They say love is blind, but that’s absurd, love isn’t blind at all. Love sees every facet, and I did that day. It was overwhelming. Even now, I can describe in detail the bustling scene around us when he took the seat across from me. He said that this particular morning he had risen with the sole purpose of seeking me out and proclaiming the necessity to restore and mend our relationship.
In my mind, all that’s there: past tense, past tense, he’s talking in past tense …
He expressed the unease in which he dwelled all morning as he prepared to meet me, how he had roamed every corner of his place practicing what he would say when he saw me. In his background, as there often was when he felt anxious, the sounds of music twisting their way through doorways and walls. It was this point when he heard Death Cab’s familiar echo.
The song “Tiny Vessels” filled the room and it was there that he understood that all those things he was feeling were painted perfectly by this song. He replayed it, just to be sure, but he was. And he knew right then and there that when he met me that day it would be with one intention: to end it.
In my mind, all that’s there: Tiny Vessels, Tiny Vessels, Tiny Vessels …
I was braced for this, so I let it go. I drove home in silence; climbed the stairs to my apartment where nobody was home. The room was painted dark from a dull sky when I pulled my laptop onto our living room recording desk, hooked it up to the loud speakers, and navigated iTunes until I found it. I played “Tiny Vessels” on repeat, and sat sobbing in our living room. In the aftermath, all I could do was sit there; and so I did … and I wrote.
I wrote every agonizing and unsightly thing I was thinking. It was riveting. And to this day, if Death Cab’s “Tiny Vessels” isn’t playing in the background, I can’t write.
“Tiny Vessels” has become my muse. It is the most fascinating thing. I’m not referring to writing blogs either, as the majority of these are born at my work desk. I’m talking about creative writing, the things I generate, the things I’m the most passionate about. With every CD I’ve made since my ill-fated relationship, I slip the song somewhere in the midst of the other tracks. Just so when I’m sitting at my desk, or I’m driving in my car, I’ll hear the soft music begin to play and my mind spirals.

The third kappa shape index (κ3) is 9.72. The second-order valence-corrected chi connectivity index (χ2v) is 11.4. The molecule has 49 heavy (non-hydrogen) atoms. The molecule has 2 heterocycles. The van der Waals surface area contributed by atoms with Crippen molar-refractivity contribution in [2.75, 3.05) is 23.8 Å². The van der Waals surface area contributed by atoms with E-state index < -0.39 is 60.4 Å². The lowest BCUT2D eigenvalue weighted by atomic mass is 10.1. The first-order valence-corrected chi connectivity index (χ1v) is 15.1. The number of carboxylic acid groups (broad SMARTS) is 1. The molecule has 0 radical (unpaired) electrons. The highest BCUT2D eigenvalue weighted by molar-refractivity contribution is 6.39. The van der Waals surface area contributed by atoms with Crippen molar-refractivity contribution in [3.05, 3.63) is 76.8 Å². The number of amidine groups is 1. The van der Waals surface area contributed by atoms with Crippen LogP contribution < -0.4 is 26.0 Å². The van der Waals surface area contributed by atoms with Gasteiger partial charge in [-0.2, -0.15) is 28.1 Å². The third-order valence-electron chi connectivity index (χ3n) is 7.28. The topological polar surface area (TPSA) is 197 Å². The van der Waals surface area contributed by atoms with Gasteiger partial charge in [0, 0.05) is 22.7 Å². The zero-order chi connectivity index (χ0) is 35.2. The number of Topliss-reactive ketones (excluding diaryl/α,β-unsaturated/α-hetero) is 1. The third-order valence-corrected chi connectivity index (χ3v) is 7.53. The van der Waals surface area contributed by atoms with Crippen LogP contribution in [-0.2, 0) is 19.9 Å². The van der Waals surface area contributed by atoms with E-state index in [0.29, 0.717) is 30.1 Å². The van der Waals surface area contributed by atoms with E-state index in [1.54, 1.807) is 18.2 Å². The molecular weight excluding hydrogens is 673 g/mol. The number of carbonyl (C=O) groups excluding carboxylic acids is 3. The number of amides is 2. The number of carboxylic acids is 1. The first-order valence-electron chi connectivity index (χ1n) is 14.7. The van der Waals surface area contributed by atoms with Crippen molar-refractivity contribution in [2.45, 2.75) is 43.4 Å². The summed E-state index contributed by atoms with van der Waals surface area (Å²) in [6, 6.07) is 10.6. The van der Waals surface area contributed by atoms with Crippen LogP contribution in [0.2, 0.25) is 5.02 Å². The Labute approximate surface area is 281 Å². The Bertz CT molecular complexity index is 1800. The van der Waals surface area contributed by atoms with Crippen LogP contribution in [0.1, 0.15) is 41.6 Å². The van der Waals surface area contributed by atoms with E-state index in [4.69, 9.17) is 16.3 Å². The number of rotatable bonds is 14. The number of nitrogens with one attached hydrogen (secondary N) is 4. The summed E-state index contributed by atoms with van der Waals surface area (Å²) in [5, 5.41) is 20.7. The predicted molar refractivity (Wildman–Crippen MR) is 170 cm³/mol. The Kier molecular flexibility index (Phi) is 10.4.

The song no longer has the negative connotation it did all that time ago, I no longer associate it with the way I felt that day. The feeling I have when I hear it is inexpressible, but whether it’s a sense of painful memory or merely appreciation for the musical flair I was born without – when it hits, I create.
Life moves on, so move with it. I’m not saying that if I hadn’t found this song I would never write, but I am saying it has given me the extraordinary ability to lose myself in something in order to create.
This guy in all his Death Cab glory is someone I still regard as a good friend. I’m in awe of his talent, and we are fortunate enough to have each other to bounce ideas off of; but I’m under no illusion that our newfound friendship is the sole purpose he entered my life.
No, this guy’s function was to provide me with my muse. In the after effects, I’ve produced more work than ever before. Proving there is a reason every single person who penetrates the walls of your life, even for the briefest moments. And it’s hard to be angry when you’ve discovered that.
To all the people who are giving me so much hell, don’t worry. I’m taking some time to be a friend, to be myself, and even some time to be a wingman. At least until October, that is, when the Phillies are World Series bound, and yes … that was a hit at you Bobby DeMuro.